In this paper, we will examine the Australian dividend market in depth and analyze the historical performance of the Australian high dividend yield strategy.

Australia Dividend Market

As one of the highest-yielding equity markets in the world, Australia has attracted extensive attention from market participants.  As of Dec. 31, 2022, the trailing 12-month dividend yield of the S&P/ASX 300 was 4.5%, the highest among major developed markets (see Exhibit 1).  ETF assets tracking dividend strategies in Australia have grown from AUD 571 million in 2012 to AUD 3,887 million as of Dec. 31, 2021, with an CAGR of 21% (see Exhibit 2).  In 2022, the dividend AUM fell about 8% to AUD 3,585 million.

Analyzing High Dividend Yield Strategies in Australia: Exhibit 1

Analyzing High Dividend Yield Strategies in Australia: Exhibit 2

Through the analysis of historical data, we have observed three major characteristics in the Australian dividend market:

  1. A resilient dividend pool with a stable growth rate;
  2. The financials and the materials sectors contributed the majority of dividends; and
  3. A high level of dividend yield and payout ratio.

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The Case for Indexing Thematics with the S&P Kensho New Economies

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Tim Edwards

Managing Director and Global Head of Index Investment Strategy

S&P Dow Jones Indices

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Anu R. Ganti

U.S. Head of Index Investment Strategy

S&P Dow Jones Indices

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Srineel Jalagani

Senior Director, Thematic Indices

S&P Dow Jones Indices

Offering an alternative to actively managed funds, index-based funds have played an increasingly important role in financial markets globally, particularly in the past two decades, in which 95% of all actively managed large-cap U.S. funds lagged the S&P 500®.  As indexing has grown, many passive investors have benefited substantially by saving on fees and avoiding active underperformance.  Underperformance in the world’s largest equity market can be partly explained by factors such as positive skewness of equity markets, the professionalization of investment management and cost.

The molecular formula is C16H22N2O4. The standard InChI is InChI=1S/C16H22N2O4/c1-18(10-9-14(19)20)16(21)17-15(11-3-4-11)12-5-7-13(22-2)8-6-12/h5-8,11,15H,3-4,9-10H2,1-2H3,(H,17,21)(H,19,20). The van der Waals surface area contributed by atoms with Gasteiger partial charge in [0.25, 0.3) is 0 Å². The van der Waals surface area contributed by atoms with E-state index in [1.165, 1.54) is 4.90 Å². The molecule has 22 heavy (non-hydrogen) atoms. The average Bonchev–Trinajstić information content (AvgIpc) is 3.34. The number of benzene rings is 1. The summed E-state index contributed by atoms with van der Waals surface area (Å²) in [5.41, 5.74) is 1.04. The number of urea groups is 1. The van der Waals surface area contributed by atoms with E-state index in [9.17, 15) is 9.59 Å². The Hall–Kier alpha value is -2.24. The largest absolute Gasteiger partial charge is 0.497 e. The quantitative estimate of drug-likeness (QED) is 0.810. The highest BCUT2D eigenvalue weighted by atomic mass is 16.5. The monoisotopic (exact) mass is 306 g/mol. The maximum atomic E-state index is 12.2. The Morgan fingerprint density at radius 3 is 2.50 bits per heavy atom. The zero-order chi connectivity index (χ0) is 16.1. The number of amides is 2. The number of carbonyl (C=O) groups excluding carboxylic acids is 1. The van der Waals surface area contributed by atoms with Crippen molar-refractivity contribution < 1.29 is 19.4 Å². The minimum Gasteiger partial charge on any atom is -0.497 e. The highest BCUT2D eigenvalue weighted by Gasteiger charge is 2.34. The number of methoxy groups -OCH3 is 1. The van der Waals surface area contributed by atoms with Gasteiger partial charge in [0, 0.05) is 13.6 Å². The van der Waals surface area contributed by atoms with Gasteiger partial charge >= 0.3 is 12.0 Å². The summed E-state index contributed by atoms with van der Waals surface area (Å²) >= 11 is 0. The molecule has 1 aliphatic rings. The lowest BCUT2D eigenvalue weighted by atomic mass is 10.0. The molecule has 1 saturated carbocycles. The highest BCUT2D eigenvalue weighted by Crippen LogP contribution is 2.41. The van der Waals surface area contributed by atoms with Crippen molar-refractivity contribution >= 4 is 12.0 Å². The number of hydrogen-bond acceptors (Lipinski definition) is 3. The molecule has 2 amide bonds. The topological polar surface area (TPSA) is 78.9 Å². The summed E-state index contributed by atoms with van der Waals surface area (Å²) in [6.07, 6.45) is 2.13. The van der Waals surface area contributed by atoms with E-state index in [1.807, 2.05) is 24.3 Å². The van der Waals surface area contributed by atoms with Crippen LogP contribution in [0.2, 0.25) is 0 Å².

However, the dynamics driving the relative performance of active funds in more narrow or specific markets, including so-called “thematic” funds, are less well understood.  In this paper, we show that similar principles apply to the thematics space as well, along with some unique challenges, using the universe of the S&P Kensho New Economies Composite Index to frame our analysis.  Underscoring the challenges of active thematic stock selection in this universe, and as Exhibit 1 illustrates, 63% of included constituents underperformed this index over the past four years.

The Case for Indexing Thematics with the S&P Kensho New Economies: Exhibit 1

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Why Does the S&P 500® Matter to the U.K.?

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Tim Edwards

Managing Director and Global Head of Index Investment Strategy

S&P Dow Jones Indices

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Craig Lazzara

Managing Director, Index Investment Strategy

S&P Dow Jones Indices

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Sherifa Issifu

Senior Analyst, U.S. Equity Indices